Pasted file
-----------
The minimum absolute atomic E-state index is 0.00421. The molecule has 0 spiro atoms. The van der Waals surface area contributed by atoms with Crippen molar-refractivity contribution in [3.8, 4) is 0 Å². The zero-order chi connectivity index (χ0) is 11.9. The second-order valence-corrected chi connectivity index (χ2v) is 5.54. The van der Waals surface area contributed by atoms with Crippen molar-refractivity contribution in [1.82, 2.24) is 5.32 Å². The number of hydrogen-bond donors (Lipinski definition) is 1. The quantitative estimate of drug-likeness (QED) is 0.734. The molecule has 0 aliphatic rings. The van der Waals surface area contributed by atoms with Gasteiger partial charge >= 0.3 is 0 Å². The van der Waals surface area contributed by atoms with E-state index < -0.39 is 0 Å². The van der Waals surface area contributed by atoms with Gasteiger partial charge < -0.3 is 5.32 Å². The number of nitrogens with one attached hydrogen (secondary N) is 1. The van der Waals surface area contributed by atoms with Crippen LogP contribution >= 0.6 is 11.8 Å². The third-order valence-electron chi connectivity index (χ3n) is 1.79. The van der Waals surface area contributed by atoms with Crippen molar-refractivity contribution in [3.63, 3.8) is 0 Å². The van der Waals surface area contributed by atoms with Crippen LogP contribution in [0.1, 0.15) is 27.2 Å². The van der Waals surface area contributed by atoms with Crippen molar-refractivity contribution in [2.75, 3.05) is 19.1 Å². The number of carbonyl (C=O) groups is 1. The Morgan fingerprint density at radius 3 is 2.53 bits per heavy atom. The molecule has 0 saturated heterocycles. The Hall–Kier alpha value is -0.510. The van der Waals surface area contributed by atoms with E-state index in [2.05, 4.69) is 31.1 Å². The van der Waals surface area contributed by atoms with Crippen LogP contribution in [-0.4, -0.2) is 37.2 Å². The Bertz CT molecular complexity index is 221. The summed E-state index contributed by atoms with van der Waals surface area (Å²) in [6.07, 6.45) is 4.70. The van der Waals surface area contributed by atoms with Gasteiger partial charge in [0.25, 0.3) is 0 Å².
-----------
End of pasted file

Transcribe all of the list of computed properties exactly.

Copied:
The minimum absolute atomic E-state index is 0.00421. The molecule has 0 spiro atoms. The van der Waals surface area contributed by atoms with Crippen molar-refractivity contribution in [3.8, 4) is 0 Å². The zero-order chi connectivity index (χ0) is 11.9. The second-order valence-corrected chi connectivity index (χ2v) is 5.54. The van der Waals surface area contributed by atoms with Crippen molar-refractivity contribution in [1.82, 2.24) is 5.32 Å². The number of hydrogen-bond donors (Lipinski definition) is 1. The quantitative estimate of drug-likeness (QED) is 0.734. The molecule has 0 aliphatic rings. The van der Waals surface area contributed by atoms with Gasteiger partial charge >= 0.3 is 0 Å². The van der Waals surface area contributed by atoms with E-state index < -0.39 is 0 Å². The van der Waals surface area contributed by atoms with Gasteiger partial charge < -0.3 is 5.32 Å². The number of nitrogens with one attached hydrogen (secondary N) is 1. The van der Waals surface area contributed by atoms with Crippen LogP contribution >= 0.6 is 11.8 Å². The third-order valence-electron chi connectivity index (χ3n) is 1.79. The van der Waals surface area contributed by atoms with Crippen molar-refractivity contribution in [3.63, 3.8) is 0 Å². The van der Waals surface area contributed by atoms with Crippen LogP contribution in [0.1, 0.15) is 27.2 Å². The van der Waals surface area contributed by atoms with Crippen molar-refractivity contribution in [2.75, 3.05) is 19.1 Å². The number of carbonyl (C=O) groups is 1. The Morgan fingerprint density at radius 3 is 2.53 bits per heavy atom. The molecule has 0 saturated heterocycles. The Hall–Kier alpha value is -0.510. The van der Waals surface area contributed by atoms with E-state index in [2.05, 4.69) is 31.1 Å². The van der Waals surface area contributed by atoms with Crippen LogP contribution in [-0.4, -0.2) is 37.2 Å². The Bertz CT molecular complexity index is 221. The summed E-state index contributed by atoms with van der Waals surface area (Å²) in [6.07, 6.45) is 4.70. The van der Waals surface area contributed by atoms with Gasteiger partial charge in [0.25, 0.3) is 0 Å².